Could FXall become too big?

Today’s question, can a trading platform become too big?

Or, to be specific, could FXall become too big (or too dominant) for the banks that support it with liquidity? According to the recent FXall $100mln IPO filing, FXall controls some 30% of the multi-dealer FX platform market through their various platforms.

Whilst it clearly makes sense for banks to support and reward with greater liquidity provision, those platforms that can bring them client order flow, there will come a point, where the platform is deemed by those same liquidity providers as possibly becoming too large and/or at risk of becoming too dominant.

At that point, banks will naturally start to support other platforms in order reduce their dependency on the dominant platform.

Could this now be what’s happening with Bloomberg’s FXGO?

According to Bloomberg’s head of FX and Economics Tod Van Game FXGO is gaining traction, with volumes rising 40% over the past year, and number of trades up 50%.

In the past the banks that showed little or no interest in showing clients prices over Bloomberg are now coming to us and asking how they can be more successful on our platform,” says Van Name.

FX flows on multi-dealer platforms (from Client Knowledge 2011)

Of course, much of the growth is also to do with Bloomberg’s ubiquitous deployment within the buyside, cross asset capabilities and strong STP capability, but nonetheless my question still stands.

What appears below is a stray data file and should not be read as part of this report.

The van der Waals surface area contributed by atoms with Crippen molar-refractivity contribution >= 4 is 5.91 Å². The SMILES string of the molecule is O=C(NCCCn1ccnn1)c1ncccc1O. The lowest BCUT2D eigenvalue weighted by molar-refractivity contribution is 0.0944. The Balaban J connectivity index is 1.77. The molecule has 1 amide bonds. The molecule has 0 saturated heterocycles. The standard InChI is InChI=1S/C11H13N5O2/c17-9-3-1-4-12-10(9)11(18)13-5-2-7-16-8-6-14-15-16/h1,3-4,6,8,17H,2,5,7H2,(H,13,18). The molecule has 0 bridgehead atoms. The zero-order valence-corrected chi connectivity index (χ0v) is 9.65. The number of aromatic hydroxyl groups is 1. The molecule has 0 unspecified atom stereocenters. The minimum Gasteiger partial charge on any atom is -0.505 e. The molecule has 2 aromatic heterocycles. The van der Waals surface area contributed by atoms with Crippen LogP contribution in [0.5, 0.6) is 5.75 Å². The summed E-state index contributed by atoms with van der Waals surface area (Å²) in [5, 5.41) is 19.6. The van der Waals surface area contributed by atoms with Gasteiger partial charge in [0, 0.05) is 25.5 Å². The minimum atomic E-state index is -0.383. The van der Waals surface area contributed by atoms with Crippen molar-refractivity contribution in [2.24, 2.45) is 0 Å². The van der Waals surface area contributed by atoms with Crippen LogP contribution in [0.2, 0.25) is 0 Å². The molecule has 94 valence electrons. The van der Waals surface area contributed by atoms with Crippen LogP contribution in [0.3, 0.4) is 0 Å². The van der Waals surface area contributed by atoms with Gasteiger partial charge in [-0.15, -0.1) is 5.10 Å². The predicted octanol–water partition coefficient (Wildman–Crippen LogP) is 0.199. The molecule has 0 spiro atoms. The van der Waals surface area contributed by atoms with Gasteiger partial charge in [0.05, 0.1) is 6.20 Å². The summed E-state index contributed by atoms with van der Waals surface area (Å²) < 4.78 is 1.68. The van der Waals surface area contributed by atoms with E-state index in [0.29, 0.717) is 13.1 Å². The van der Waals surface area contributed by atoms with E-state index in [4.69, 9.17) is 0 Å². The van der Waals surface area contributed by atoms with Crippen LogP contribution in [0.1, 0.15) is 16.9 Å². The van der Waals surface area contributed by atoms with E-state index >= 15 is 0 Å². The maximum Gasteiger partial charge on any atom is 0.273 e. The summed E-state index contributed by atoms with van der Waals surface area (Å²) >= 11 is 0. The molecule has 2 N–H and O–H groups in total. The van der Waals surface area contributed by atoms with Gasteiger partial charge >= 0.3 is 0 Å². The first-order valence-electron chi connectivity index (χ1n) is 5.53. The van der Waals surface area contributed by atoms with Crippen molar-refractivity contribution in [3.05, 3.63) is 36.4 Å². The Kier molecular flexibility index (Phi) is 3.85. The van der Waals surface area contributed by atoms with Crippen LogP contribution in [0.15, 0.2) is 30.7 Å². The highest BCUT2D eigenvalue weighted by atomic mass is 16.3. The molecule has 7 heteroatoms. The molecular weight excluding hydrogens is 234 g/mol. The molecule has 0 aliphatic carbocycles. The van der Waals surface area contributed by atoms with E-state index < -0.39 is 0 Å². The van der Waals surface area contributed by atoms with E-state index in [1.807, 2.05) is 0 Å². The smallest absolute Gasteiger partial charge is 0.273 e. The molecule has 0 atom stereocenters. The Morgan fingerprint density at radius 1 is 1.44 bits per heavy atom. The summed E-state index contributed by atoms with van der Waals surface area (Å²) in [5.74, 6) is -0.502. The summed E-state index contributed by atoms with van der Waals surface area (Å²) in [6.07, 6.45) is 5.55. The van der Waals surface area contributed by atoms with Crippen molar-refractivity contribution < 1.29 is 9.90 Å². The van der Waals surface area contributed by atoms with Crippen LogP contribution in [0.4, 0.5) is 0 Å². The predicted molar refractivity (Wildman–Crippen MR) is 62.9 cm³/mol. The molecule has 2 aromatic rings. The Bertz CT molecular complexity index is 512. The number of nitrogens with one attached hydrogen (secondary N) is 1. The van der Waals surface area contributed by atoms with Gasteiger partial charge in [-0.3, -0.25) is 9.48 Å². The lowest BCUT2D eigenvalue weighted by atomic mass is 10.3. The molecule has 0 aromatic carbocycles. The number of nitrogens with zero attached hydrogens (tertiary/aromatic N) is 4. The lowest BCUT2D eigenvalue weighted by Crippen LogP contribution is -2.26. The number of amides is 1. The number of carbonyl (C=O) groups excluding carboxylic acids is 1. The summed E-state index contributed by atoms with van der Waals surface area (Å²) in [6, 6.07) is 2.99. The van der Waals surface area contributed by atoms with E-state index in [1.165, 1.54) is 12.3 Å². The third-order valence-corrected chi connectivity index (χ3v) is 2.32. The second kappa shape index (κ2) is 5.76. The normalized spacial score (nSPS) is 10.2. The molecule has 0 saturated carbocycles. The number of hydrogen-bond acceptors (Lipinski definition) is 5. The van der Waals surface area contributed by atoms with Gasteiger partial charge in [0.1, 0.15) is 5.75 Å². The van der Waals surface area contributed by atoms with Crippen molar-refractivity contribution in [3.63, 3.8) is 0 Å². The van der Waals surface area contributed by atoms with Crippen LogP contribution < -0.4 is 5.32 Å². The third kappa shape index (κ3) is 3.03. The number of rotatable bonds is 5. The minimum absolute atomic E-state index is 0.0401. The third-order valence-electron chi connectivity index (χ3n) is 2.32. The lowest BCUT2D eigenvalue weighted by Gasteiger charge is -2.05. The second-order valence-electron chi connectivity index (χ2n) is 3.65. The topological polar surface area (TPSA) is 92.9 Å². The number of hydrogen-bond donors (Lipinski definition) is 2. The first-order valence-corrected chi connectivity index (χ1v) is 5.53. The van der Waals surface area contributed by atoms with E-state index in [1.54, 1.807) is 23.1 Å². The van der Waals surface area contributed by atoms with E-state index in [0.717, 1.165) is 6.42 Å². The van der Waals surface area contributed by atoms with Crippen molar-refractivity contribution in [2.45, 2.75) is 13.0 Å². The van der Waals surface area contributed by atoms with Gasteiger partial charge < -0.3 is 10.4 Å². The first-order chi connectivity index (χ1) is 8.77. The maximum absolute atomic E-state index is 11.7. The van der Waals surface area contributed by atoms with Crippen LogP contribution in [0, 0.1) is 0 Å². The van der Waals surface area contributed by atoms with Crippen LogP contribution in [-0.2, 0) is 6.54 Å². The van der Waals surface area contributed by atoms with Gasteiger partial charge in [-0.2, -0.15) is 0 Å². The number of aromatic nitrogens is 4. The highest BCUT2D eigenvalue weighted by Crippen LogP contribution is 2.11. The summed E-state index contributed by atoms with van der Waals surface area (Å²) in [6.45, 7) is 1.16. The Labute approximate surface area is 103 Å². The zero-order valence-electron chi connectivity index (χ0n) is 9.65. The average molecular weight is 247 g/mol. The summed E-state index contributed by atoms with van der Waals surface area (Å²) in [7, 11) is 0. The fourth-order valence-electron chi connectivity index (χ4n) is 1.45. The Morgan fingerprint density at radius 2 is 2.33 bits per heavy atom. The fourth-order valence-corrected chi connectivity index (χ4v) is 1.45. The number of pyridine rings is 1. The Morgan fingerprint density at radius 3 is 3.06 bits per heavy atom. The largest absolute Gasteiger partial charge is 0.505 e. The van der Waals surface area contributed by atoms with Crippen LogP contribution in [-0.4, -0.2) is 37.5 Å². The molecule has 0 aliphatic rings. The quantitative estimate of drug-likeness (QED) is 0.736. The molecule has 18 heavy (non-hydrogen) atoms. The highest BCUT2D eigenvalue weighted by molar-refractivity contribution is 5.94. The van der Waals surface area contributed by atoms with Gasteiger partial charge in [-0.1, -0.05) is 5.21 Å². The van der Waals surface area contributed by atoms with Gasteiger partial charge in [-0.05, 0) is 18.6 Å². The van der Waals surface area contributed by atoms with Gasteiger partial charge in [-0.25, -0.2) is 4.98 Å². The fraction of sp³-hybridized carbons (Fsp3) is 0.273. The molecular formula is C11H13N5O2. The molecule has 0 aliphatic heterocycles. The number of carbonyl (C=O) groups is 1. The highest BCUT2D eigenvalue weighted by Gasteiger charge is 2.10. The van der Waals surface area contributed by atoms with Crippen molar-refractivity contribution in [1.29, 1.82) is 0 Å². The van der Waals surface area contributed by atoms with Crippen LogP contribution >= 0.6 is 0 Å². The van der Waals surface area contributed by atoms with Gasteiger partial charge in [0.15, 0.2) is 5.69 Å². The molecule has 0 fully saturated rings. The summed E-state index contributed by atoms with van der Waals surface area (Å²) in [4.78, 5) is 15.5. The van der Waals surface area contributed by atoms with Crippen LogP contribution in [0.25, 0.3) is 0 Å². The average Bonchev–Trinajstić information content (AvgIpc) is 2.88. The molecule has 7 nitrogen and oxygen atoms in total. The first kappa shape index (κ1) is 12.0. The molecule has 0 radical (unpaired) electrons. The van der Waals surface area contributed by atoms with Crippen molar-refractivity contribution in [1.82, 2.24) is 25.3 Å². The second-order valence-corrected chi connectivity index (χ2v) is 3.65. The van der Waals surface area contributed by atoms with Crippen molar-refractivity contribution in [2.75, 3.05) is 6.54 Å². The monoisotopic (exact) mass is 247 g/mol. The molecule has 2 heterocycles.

3 Responses

  1. […] influence on possible intermediation of their bank-client relationships, as mentioned here in could FXall become too big. Share this:EmailDiggStumbleUponTwitterFacebookPrintLinkedInLike this:LikeBe the first to like this […]

  2. […] Bank ownership: Under SEF rules, bank ownership is limited to under 25%, so will be interesting to see whether the current FXall bank shareholders each of which hold 5.1% (BNP, Citi, Credit Agricole, CS, Goldman, HSBC, MS, RBS – although the top three FX banks, Deutsche, UBS and BarCap are not shareholders in FXall) will cash in, or stay onboard to have a stronger influence on possible intermediation of their bank-client relationships, as mentioned here in could FXall become too big. […]

  3. […] As mentioned previously, Bloomberg’s FXGO offering is starting to gain some real traction with buyside firms (although from a much lower base level), and given Bloomberg’s traditional strength in workflow solutions, and footprint in buyside firms, Reuters needed to do something to prevent themselves from being marginalised within the buyside. […]

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